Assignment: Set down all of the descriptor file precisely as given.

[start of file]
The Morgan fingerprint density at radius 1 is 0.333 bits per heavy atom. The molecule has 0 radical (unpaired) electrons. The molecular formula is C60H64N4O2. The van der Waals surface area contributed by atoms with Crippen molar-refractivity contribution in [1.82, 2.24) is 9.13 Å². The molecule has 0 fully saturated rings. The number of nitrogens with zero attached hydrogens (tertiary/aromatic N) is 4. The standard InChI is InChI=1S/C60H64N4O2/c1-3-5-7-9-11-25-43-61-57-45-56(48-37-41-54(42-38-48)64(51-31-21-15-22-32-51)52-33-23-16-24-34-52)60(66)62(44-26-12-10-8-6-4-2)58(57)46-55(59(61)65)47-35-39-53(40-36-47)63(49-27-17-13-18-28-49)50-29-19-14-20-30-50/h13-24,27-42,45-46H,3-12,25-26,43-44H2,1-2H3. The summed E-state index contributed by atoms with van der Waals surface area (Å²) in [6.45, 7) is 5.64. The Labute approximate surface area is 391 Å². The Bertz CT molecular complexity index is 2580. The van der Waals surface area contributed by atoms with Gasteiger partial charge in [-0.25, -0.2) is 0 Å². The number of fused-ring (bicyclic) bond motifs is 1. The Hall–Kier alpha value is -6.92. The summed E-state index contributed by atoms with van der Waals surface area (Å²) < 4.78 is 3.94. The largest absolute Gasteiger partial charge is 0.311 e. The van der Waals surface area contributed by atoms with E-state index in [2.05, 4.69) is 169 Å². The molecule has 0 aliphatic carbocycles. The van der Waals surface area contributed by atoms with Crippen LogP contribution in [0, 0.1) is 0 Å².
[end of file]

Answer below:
The Morgan fingerprint density at radius 1 is 0.333 bits per heavy atom. The molecule has 0 radical (unpaired) electrons. The molecular formula is C60H64N4O2. The van der Waals surface area contributed by atoms with Crippen molar-refractivity contribution in [1.82, 2.24) is 9.13 Å². The molecule has 0 fully saturated rings. The number of nitrogens with zero attached hydrogens (tertiary/aromatic N) is 4. The standard InChI is InChI=1S/C60H64N4O2/c1-3-5-7-9-11-25-43-61-57-45-56(48-37-41-54(42-38-48)64(51-31-21-15-22-32-51)52-33-23-16-24-34-52)60(66)62(44-26-12-10-8-6-4-2)58(57)46-55(59(61)65)47-35-39-53(40-36-47)63(49-27-17-13-18-28-49)50-29-19-14-20-30-50/h13-24,27-42,45-46H,3-12,25-26,43-44H2,1-2H3. The summed E-state index contributed by atoms with van der Waals surface area (Å²) in [6.45, 7) is 5.64. The Labute approximate surface area is 391 Å². The Bertz CT molecular complexity index is 2580. The van der Waals surface area contributed by atoms with Gasteiger partial charge in [-0.25, -0.2) is 0 Å². The number of fused-ring (bicyclic) bond motifs is 1. The Hall–Kier alpha value is -6.92. The summed E-state index contributed by atoms with van der Waals surface area (Å²) < 4.78 is 3.94. The largest absolute Gasteiger partial charge is 0.311 e. The van der Waals surface area contributed by atoms with E-state index in [2.05, 4.69) is 169 Å². The molecule has 0 aliphatic carbocycles. The van der Waals surface area contributed by atoms with Crippen LogP contribution in [0, 0.1) is 0 Å².